The US Army’s prepositioned stock site in Mannheim, Germany, has become the first APS site in the world to receive the new Joint Light Tactical Vehicles that are replacing the Humvee.
The 405th Army Field Support Brigade’s Army Field Support Battalion-Mannheim began receiving the new vehicles about two weeks ago. Compared to the Humvee, JLTVs have a greater survivability rate and a greater payload. They are also more fuel efficient and reliable. Over the course of the next few weeks, AFSBn-Mannheim will receive over 650 JLTVs at its Coleman APS-2 site.
Quentin Rodriguez is the director of supply at the APS-2 site at Coleman. He is responsible for overseeing the accountability of all vehicles and equipment as well as all repair parts, maintenance items and supplies that support the two Armored Brigade Combat Team APS-2 sets located at the site.
“Over the last few days, we’ve been receiving these new JLTVs as part of U.S. Army Sustainment Command’s efforts to refresh and revitalize the APS fleets around the world,” said Rodriquez, who has served with ASC for 13 years and just returned from a two-year tour in Afghanistan. “We’re the first APS site to receive the JLTVs, and we also recently received the new and improved M109 Paladins as well as the latest and greatest M1 Abrams tanks.”
Providing a modernized, technically-superior fleet of vehicles and equipment at the APS site is extremely important to warfighters, said Rodriguez, who served as an engineer on active duty before becoming an Army civilian employee.
“The JLTVs provide a level of survivability that Humvees do not provide,” he said.
Initially, the JLTVs were stored at a holding yard in Oshkosh, Wisconsin, where they were manufactured. The JLTVs were transported by cargo liners and transport ships from the US to Bremerhaven, Germany, and are being line hauled by transport trucks to Coleman worksite, their new home as part of the 405th AFSB’s APS-2 program.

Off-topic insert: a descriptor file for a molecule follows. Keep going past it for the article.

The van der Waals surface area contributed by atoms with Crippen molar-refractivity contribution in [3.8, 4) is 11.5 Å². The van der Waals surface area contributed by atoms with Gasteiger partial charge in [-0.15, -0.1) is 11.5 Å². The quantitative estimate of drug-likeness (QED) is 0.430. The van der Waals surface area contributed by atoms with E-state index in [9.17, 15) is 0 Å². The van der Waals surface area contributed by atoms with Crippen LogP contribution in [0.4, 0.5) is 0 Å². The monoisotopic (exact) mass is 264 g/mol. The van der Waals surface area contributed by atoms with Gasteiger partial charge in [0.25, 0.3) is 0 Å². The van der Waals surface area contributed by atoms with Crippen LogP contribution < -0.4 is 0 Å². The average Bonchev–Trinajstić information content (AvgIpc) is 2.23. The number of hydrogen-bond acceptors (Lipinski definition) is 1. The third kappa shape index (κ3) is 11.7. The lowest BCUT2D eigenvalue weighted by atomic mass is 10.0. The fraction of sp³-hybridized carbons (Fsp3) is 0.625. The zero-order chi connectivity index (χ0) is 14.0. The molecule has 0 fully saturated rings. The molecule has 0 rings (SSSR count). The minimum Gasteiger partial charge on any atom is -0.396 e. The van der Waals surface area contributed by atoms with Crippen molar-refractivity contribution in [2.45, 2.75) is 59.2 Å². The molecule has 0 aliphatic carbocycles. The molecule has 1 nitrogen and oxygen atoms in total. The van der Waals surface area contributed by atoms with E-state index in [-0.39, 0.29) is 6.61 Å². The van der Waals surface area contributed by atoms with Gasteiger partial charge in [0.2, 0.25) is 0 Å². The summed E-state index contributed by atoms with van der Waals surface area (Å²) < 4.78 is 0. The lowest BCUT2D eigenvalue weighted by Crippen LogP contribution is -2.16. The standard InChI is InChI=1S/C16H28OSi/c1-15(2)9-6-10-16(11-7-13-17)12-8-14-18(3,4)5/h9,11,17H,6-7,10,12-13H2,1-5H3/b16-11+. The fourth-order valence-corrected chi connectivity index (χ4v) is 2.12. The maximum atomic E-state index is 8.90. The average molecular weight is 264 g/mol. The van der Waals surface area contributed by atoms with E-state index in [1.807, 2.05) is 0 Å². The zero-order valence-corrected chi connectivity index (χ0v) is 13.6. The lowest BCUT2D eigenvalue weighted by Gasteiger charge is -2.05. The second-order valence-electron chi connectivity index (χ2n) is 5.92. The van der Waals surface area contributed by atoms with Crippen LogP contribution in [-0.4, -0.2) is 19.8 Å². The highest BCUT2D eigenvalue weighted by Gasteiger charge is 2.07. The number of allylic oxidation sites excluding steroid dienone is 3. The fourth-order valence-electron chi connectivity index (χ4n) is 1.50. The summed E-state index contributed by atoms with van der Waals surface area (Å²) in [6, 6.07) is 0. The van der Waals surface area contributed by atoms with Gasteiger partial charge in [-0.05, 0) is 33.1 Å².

“We’re receiving roughly 650 JLTVs over the next three months,” said Rodriguez. “We’re about two weeks into the receiving process, and we’re already starting to de-process many of the vehicles. We’re getting these JLTVs ready to go and starting to install the combat enablers into these vehicles.”
All the APS-2 vehicles are maintained in a configure for combat status, Rodriguez said, so part of process includes taking the JLTVs out of storage for shipment mode and installing the combat enablers – the radios and communications suites as well as the tracking devices commanders use to survey and assess the battlefield.
Once the configuration for combat installs are complete “we’ll do a complete joint inventory with the project manager just to make sure we have all the end items that are needed when we issue these equipment pieces out to the warfighters,” said Rodriguez, a native of Moline, Illinois.
“We’ll then place them into our maintenance fleet and rotate them through, making sure that we keep them at a high readiness posture to where they can roll out the gate and engage at any time,” he said.
The JLTV family of vehicles is an Army-led, joint-service program designed to replace a portion of each service’s light tactical wheeled vehicle fleets while closing an existing capability gap,